Scotch Whisky is made using three stages: fermentation, distillation, and maturation in oak barrels. Each step contributes to the complex composition of higher alcohols, carbohydrates, and aromatic cask extractives that create the distinctive taste of this spirit. Characterization of Scotch Whisky has typically been performed by gas or liquid chromatography coupled to ultraviolet-visible or mass spectrometry. These techniques are highly reproducible and offer quantitative data but are limited by long run times and the need for extensive method development.
A recent study has demonstrated that NMR in combination with chemometric techniques can yield a large amount of information about the complex chemical composition of Scotch Whisky.
Using a 600 MHz Bruker Avance III spectrometer 180 Scotch Whisky samples were analyzed, and all were found to share common features between 0.8 ppm and 10 ppm. Compounds that exist in multiple forms, including α and β epimers of glucose and fructose and acetaldehyde in its hemiacetal form, were also successfully identified, though diffusion ordered spectroscopy (DOSY) was required to characterize the multiple forms of acetaldehyde.
Statistical total correlation spectroscopy (STOCSY) and independent component analysis (ICA) was then performed, which enabled correlations between signals from the same compound or compounds with similar origins to be determined and decomposition of the NMR spectra into individual spectra of three different compounds, respectively.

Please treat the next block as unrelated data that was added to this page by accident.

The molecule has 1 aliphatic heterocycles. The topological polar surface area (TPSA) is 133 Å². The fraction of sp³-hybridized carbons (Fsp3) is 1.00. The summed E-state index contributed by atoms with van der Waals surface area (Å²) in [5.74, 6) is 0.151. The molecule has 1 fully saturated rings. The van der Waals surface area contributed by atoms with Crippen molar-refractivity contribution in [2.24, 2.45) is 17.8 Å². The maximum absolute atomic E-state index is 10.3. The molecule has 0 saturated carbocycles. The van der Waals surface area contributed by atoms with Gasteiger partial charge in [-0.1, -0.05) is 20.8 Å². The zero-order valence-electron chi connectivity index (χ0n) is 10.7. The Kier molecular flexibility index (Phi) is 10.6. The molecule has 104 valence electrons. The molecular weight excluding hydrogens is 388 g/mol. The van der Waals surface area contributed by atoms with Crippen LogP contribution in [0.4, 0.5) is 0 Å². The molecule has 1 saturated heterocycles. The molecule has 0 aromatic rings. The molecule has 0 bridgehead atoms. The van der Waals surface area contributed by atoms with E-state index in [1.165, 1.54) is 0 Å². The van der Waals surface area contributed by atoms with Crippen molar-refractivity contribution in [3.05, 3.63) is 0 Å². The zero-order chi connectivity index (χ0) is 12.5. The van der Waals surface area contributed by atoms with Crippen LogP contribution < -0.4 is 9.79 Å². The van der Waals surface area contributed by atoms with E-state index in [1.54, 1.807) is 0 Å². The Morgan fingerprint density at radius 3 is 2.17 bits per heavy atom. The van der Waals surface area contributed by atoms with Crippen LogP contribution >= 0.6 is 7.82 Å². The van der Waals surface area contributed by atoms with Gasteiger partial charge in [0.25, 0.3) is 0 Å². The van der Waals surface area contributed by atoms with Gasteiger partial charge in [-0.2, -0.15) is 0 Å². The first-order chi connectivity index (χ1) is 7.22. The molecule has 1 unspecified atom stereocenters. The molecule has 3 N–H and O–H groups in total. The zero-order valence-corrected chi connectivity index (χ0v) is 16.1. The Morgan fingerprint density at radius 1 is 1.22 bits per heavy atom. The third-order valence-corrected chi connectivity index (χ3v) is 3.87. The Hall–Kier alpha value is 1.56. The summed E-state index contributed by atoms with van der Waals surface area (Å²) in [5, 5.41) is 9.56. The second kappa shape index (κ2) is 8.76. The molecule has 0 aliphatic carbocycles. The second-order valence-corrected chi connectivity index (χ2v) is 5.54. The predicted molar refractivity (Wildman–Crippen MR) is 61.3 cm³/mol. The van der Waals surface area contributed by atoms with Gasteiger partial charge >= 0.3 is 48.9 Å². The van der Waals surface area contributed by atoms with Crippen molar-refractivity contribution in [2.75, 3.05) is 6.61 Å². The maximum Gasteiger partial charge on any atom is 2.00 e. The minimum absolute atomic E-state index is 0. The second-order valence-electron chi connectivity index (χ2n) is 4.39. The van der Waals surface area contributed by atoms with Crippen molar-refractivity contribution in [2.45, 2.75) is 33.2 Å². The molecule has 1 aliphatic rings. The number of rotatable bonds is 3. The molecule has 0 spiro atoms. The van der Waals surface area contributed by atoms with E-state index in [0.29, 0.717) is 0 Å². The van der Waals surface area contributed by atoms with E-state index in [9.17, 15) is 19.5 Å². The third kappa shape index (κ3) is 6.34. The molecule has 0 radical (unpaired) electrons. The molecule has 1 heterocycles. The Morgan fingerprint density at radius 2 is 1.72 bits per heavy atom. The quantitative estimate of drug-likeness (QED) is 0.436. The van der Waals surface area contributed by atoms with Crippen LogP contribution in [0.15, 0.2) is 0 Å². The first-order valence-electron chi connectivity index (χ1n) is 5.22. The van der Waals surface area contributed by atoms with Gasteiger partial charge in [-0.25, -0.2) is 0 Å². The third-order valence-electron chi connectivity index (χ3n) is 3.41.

Principal components analysis (PCA) was able to approximately separate the samples based on their alcohol strength, due to the subtle changes in the relative composition of the compounds and chemical shifts when this parameter changes.
PCA models also showed a clear separation between the blended and malt whisky samples, with the blended whiskies being more tightly clustered indicating less variation in the group. Orthogonal partial least squares-discriminant analysis (OPLS-DA) was able to perform this differentiation as well and, in addition, was able to correctly classify two high-end blends that were incorrectly characterized by PCA.
Furthermore, OPLS-DA models could distinguish between peated and unpeated samples and determine whether the samples had been placed in ale casks for maturation compared to bourbon or sherry casks.
PCA and OPLS-DA models were both able to distinguish between authentic and counterfeit Scotch Whisky. The authentic samples contained the presence of higher alcohols, while the counterfeit samples had higher levels of carbohydrates as well as detectable levels of glycerol, which was not observed in any of the authentic samples. Similarly, to the differentiation of blended and malt whiskies, the analysis with OPLS-DA models was statistically significant when comparing the whole NMR spectra or the region between 6 and 10 ppm, while the PCA data was not as reliable.
Overall, this study demonstrates proof-of-principle evidence that NMR spectroscopy in combination with chemometric techniques fast, untargeted, and quantitative analysis of the complex composition of Scotch Whisky.
- Kew W., et al. (2019). Analysis of Scotch Whisky by 1H NMR and Chemometrics Yields Insights into its Complex Chemistry. Food Chemistry. https://doi.org/10.1016/j.foodchem.2019.125052.